Harvard Students Return to Changed Campus Covid Restrictions


Harvard students returned to Cambridge en masse over the last week to significantly-changed campus Covid-19 restrictions.

Grappling with the fast-spreading Omicron variant, the University now requires students who test positive for Covid to isolate in place — not in school-run isolation housing. It also stopped conducting contact tracing earlier this month, asking affiliates who test positive to notify their own close contacts of potential Covid exposure.

“The updates to guidance and protocols we have made recognize the unprecedented number of cases within our community,” Harvard University Health Services Director Giang T. Nguyen wrote in a Jan. 12 email to Harvard affiliates.

University administrators have said they expect cases to rise during the opening days of the semester. The school hasn't yet seen an overwhelming surge — but 425 affiliates have tested positive in the last seven days, according to the University's Covid-19 dashboard, compared to only 140 in the week after Thanksgiving break.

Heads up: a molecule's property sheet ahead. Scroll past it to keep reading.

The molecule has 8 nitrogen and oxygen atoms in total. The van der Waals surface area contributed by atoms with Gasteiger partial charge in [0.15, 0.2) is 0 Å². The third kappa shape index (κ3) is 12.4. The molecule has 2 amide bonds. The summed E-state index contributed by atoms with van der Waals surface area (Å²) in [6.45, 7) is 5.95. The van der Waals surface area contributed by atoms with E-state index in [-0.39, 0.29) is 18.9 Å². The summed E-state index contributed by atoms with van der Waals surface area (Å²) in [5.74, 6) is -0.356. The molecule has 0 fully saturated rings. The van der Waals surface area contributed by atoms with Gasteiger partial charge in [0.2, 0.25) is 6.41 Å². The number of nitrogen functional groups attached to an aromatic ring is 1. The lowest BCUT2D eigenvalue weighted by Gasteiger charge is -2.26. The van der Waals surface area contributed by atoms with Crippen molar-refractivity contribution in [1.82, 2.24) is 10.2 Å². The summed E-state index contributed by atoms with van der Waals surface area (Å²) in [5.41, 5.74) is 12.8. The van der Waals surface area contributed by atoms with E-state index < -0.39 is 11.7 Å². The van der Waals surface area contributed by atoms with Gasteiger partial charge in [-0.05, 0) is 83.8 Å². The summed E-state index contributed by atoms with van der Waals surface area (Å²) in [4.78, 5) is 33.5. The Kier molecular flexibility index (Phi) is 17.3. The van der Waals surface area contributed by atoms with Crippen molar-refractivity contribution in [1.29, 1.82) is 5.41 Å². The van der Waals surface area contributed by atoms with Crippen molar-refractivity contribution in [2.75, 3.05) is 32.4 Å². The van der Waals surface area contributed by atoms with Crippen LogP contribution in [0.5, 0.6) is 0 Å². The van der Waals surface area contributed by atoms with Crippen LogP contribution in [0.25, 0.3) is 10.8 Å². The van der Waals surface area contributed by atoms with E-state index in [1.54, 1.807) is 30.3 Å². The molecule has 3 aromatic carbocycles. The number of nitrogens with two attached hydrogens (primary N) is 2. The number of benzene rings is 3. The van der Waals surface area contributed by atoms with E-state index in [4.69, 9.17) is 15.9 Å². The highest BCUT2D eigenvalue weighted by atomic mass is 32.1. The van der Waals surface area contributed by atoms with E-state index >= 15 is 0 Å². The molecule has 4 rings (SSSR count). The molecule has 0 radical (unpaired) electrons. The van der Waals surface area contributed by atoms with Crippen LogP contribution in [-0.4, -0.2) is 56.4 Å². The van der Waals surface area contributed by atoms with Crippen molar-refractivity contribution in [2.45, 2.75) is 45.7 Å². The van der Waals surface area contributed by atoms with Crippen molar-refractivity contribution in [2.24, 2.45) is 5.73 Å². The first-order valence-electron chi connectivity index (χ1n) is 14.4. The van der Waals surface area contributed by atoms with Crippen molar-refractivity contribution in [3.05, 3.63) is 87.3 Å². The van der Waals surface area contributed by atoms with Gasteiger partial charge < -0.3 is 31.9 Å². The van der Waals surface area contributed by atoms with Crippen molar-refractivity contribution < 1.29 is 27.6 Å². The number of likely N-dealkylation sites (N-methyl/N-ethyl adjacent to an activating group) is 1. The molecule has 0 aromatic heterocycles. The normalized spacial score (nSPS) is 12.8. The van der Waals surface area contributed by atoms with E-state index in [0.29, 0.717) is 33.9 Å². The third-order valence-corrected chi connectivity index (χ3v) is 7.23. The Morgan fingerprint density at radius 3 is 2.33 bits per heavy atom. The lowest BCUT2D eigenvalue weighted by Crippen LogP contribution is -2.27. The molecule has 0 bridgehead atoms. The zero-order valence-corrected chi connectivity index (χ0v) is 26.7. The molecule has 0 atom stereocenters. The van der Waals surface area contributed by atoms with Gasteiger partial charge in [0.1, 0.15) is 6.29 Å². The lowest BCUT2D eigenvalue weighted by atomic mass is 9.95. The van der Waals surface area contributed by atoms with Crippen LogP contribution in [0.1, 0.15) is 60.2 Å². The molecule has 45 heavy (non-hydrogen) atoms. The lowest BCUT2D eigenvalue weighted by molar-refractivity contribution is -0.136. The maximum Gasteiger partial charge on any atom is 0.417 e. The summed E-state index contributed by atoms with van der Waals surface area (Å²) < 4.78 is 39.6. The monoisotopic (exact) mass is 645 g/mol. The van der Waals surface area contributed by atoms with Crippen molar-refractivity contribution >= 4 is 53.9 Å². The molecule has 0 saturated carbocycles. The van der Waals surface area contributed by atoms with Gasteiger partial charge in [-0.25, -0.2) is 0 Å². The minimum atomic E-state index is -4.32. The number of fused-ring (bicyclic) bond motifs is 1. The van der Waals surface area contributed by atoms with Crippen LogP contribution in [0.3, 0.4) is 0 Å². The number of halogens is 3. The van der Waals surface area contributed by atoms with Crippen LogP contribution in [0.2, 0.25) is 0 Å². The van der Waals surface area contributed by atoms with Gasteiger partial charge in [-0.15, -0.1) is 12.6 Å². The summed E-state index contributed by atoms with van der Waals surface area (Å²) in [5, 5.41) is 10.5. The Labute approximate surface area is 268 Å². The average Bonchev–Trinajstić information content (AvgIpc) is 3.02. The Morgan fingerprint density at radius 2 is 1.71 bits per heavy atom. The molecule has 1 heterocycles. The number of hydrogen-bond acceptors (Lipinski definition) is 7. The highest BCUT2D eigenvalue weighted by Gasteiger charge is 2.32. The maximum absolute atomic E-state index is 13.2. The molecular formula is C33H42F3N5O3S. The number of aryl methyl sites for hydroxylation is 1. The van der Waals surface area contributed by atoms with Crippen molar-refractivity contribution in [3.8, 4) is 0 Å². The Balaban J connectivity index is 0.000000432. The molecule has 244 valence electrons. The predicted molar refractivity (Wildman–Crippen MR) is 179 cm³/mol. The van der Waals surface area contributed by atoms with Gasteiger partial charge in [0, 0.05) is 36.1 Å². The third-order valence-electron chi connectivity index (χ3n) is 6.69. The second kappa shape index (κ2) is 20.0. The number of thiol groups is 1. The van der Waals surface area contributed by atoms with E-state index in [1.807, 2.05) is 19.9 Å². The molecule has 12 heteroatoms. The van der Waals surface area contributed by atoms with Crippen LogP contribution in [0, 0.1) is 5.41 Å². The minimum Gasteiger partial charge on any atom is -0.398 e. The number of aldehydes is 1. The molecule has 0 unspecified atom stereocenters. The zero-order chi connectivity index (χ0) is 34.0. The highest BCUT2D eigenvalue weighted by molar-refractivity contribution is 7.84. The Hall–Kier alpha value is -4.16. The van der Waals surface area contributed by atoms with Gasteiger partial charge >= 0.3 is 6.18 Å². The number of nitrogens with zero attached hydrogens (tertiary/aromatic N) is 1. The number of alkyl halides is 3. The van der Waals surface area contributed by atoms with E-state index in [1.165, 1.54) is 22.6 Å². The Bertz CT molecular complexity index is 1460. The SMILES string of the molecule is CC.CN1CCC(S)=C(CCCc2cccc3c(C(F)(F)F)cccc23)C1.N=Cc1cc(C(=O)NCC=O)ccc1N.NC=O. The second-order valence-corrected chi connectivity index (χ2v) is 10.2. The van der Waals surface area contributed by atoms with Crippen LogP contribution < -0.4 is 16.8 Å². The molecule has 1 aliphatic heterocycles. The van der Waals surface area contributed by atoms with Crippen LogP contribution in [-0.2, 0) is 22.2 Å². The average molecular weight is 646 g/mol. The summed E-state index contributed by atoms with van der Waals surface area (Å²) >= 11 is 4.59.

With most undergraduates just returning to Cambirdge, most cases this month have been among faculty, staff, and graduate students.

Harvard encouraged students to complete Covid-19 tests prior to arriving on campus. The tests, provided through Color Genomics, were mailed to students upon request.

Upon arriving on campus, undergraduate students were required to complete a rapid antigen test and then begin taking PCR swabs three times per week. Indoor social gatherings will be “limited in size” for at least the first two weeks of the spring term, Faculty of Arts and Sciences Dean Claudine Gay wrote in a Jan. 5 email to Harvard affiliates.

The University provided students with HEPA filters in their dorm rooms and it will give out high-quality masks upon request.

Harvard will provide only grab-and-go meals for the first two weeks of the semester, leaving dining halls empty.

The University will also allow instructors to hold classes remotely for the first week of the semester.

The changes to campus public health guidelines come as the positivity rate in Cambridge sits at above 8 percent. More than 1,000 people have tested positive for the virus in the city over the last seven days, but cases have begun to fall from a peak in early January in both Cambridge and Boston.

—Staff writer Lucas J. Walsh can be reached at

—Staff writer Vivian Zhao can be reached at